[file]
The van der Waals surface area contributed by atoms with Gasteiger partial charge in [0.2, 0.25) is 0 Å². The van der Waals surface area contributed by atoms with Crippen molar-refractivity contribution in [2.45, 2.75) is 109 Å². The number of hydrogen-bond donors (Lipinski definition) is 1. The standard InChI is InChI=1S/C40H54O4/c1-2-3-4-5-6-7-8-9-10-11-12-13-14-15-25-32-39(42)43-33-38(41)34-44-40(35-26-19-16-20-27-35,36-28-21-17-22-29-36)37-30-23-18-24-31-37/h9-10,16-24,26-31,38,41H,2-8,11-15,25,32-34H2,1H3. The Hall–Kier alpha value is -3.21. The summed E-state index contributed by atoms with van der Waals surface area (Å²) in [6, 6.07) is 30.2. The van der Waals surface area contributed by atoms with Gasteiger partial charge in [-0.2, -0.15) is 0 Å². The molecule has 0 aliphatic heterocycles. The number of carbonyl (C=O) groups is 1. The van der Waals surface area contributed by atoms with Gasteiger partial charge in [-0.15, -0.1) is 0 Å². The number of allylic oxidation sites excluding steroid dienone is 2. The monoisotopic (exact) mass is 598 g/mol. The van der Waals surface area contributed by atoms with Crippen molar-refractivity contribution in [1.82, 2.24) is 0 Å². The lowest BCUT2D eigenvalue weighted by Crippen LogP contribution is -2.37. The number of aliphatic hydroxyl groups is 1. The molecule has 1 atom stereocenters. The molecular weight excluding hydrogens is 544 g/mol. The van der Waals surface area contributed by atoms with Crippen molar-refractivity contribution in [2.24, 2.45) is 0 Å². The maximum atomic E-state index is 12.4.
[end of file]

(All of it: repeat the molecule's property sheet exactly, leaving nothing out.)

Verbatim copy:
The van der Waals surface area contributed by atoms with Gasteiger partial charge in [0.2, 0.25) is 0 Å². The van der Waals surface area contributed by atoms with Crippen molar-refractivity contribution in [2.45, 2.75) is 109 Å². The number of hydrogen-bond donors (Lipinski definition) is 1. The standard InChI is InChI=1S/C40H54O4/c1-2-3-4-5-6-7-8-9-10-11-12-13-14-15-25-32-39(42)43-33-38(41)34-44-40(35-26-19-16-20-27-35,36-28-21-17-22-29-36)37-30-23-18-24-31-37/h9-10,16-24,26-31,38,41H,2-8,11-15,25,32-34H2,1H3. The Hall–Kier alpha value is -3.21. The summed E-state index contributed by atoms with van der Waals surface area (Å²) in [6, 6.07) is 30.2. The van der Waals surface area contributed by atoms with Gasteiger partial charge in [-0.2, -0.15) is 0 Å². The molecule has 0 aliphatic heterocycles. The number of carbonyl (C=O) groups is 1. The van der Waals surface area contributed by atoms with Gasteiger partial charge in [-0.15, -0.1) is 0 Å². The number of allylic oxidation sites excluding steroid dienone is 2. The monoisotopic (exact) mass is 598 g/mol. The van der Waals surface area contributed by atoms with Crippen molar-refractivity contribution in [1.82, 2.24) is 0 Å². The lowest BCUT2D eigenvalue weighted by Crippen LogP contribution is -2.37. The number of aliphatic hydroxyl groups is 1. The molecule has 1 atom stereocenters. The molecular weight excluding hydrogens is 544 g/mol. The van der Waals surface area contributed by atoms with Crippen molar-refractivity contribution in [2.24, 2.45) is 0 Å². The maximum atomic E-state index is 12.4.